Following the internal affairs investigation, plaintiff had a predetermination hearing with defendant Gagnon on April 18, 2012. (Supp. S.M.F. ¶ 81.) Plaintiff was represented by the Union and had an attorney present at the hearing. (Supp. S.M.F. ¶ 82.) Defendant Gagnon imposed discipline by letter dated April 20, 2012, reassigning plaintiff from CID to patrol as a patrol deputy. (Supp. S.M.F. ¶ ¶ 83-84.) Lieutenant Barnes, the investigator, believed that plaintiff was disciplined more harshly than he deserved. (Add. S.M.F. ¶ 21.) Plaintiff grieved defendant Gagnon's decision to the County Manager, who upheld the discipline. (Supp. S.M.F. ¶ 85.) The Union pursued the case to arbitration, and an arbitration hearing was held on March 13, 2013. (Supp. S.M.F. ¶ ¶ 86-87.) The arbitrator overturned plaintiff's demotion. (Supp. S.M.F. ¶ 88; Opp. S.M.F. ¶ 88; Add. S.M.F. ¶ 22.)

After the arbitrator overturned the demotion, the defendant County of Cumberland terminated plaintiff's employment. (Add. S.M.F. ¶ 23.) The same arbitrator overturned the termination. (Add. S.M.F. ¶ 24.) Plaintiff returned to work on August 26, 2013. (Supp. S.M.F. ¶ 89.)

Defendants acknowledge that many Sheriff's Department employees have used unmanaged comp time for personal reasons such as running errands, attending ballgames, and drinking alcohol. (Add. S.M.F. ¶ 25.) No one else has been investigated for these instances. (Add. S.M.F. ¶ 25.) Defendant Joyce is aware of one incident involving a commander at Logan Airport who had forgotten his passport. (Add. S.M.F. ¶ 26.) A lieutenant picked up the passport at the commander's house and drove from Maine to Boston in a County vehicle to deliver the passport. (Add. S.M.F. ¶ 27.)


1. Standard of Review

" Summary judgment is appropriate if the record reflects that there is no genuine issue of material fact and the movant is entitled to judgment as a matter of law." Dussault v. RRE Coach Lantern Holdings, LLC , 2014 ME 8, ¶ 12, 86 A.3d 52 (quoting F.R. Carroll, Inc. v. TD Bank, N.A. , 2010 ME 115, ¶ 8, 8 A.3d 646). " A material fact is one that can affect the outcome of the case, and there is a genuine issue when there is sufficient evidence for a fact-finder to choose between competing versions of the fact." McIlroy v. Gibson's Apple Orchard, 2012 ME 59, ¶ 7, 43 A.3d 948 (quoting N. E. Ins. Co. v. Young , 2011 ME 89, ¶ 17, 26 A.3d 794). " Even when one party's version of the facts appears more credible and persuasive to the court, any genuine factual dispute must be resolved through fact-finding, regardless of the nonmoving party's likelihood of success." Lewis v. Concord Gen. Mut. Ins. Co., 2014 ME 34, ¶ 10, 87 A.3d 732. If facts are undisputed but nevertheless capable of supporting conflicting, plausible inferences, " the choice between those inferences is not for the court on summary judgment." Id.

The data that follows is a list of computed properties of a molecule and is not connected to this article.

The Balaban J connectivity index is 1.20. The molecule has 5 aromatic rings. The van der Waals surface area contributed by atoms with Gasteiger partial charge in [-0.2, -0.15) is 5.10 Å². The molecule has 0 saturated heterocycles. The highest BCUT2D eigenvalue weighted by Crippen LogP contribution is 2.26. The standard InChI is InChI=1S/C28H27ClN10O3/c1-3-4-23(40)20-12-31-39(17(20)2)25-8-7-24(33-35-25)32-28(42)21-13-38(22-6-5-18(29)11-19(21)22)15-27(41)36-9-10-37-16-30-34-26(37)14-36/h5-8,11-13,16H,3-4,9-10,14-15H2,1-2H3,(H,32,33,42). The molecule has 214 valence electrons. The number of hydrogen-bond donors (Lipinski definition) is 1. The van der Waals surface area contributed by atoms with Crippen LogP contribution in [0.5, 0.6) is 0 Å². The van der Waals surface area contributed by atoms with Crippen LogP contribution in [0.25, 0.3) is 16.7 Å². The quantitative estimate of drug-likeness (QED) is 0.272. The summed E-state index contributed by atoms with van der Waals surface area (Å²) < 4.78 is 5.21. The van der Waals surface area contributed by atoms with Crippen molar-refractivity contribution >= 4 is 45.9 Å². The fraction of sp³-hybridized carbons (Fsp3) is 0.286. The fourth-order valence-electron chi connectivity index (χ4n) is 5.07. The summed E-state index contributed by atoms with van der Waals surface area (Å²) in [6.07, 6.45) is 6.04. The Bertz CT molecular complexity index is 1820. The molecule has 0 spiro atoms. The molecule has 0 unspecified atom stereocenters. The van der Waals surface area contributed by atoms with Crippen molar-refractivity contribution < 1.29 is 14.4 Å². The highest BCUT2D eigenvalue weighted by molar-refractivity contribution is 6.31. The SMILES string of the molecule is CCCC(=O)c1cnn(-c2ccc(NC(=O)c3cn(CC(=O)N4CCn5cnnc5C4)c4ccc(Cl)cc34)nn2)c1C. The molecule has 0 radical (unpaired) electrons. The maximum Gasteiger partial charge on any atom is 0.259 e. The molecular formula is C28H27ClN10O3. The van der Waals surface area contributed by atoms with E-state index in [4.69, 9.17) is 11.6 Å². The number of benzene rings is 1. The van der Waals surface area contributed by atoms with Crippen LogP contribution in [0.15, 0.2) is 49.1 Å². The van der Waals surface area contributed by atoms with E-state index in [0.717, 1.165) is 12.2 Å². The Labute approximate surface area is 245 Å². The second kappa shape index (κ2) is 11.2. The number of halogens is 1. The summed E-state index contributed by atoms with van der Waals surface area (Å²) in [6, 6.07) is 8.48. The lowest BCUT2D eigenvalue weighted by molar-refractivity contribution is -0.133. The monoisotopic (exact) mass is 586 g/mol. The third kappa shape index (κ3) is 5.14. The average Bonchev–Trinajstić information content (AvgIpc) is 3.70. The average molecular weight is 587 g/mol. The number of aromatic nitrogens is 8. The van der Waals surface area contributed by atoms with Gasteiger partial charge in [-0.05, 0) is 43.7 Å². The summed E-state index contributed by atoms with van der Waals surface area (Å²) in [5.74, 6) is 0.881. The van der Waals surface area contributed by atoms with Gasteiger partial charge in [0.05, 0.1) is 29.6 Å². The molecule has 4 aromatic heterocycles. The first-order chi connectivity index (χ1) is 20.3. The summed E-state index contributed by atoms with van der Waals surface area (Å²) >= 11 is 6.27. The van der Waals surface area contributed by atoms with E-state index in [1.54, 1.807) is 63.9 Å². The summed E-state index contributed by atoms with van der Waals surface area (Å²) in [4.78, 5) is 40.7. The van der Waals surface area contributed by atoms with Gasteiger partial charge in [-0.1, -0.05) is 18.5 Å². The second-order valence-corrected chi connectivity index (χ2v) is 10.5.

2. Maine Whistleblowers Protection Act Claim

The Act provides, in part:

No employer may discharge, threaten or otherwise discriminate against an employee regarding the employee's compensation, terms, conditions, location, or privileges of employment because the employee, acting in good faith . . . reports orally or in writing to the employer or a public body what the employee has reasonable cause to believe is a violation of a law or rule adopted by the laws of this state, a political subdivision of this state, or the United States.

26 M.R.S. § 833 (2013). A claim for a violation of the Maine Whistleblower's Protection Act (WPA) is technically an action under the Maine Human Rights Act (MHRA) and it is therefore evaluated " within the framework of the MHRA." Fuhrmann v. Staples the Office Superstore E., Inc. , 2012 ME 135, ¶ 14, 58 A.3d 1083. In evaluating a motion for summary judgment in an employment discrimination case, the court must " apply a three-step burden-shifting analysis to determine whether (1) the employee has presented prima facie evidence of discrimination; (2) the employer has presented prima facie evidence of a legitimate non-discriminatory reason for the adverse action; and, in response, (3) the employee has presented prima facie evidence that the employer's proffered reason is pretextual or untrue." Id. ¶ ¶ 113.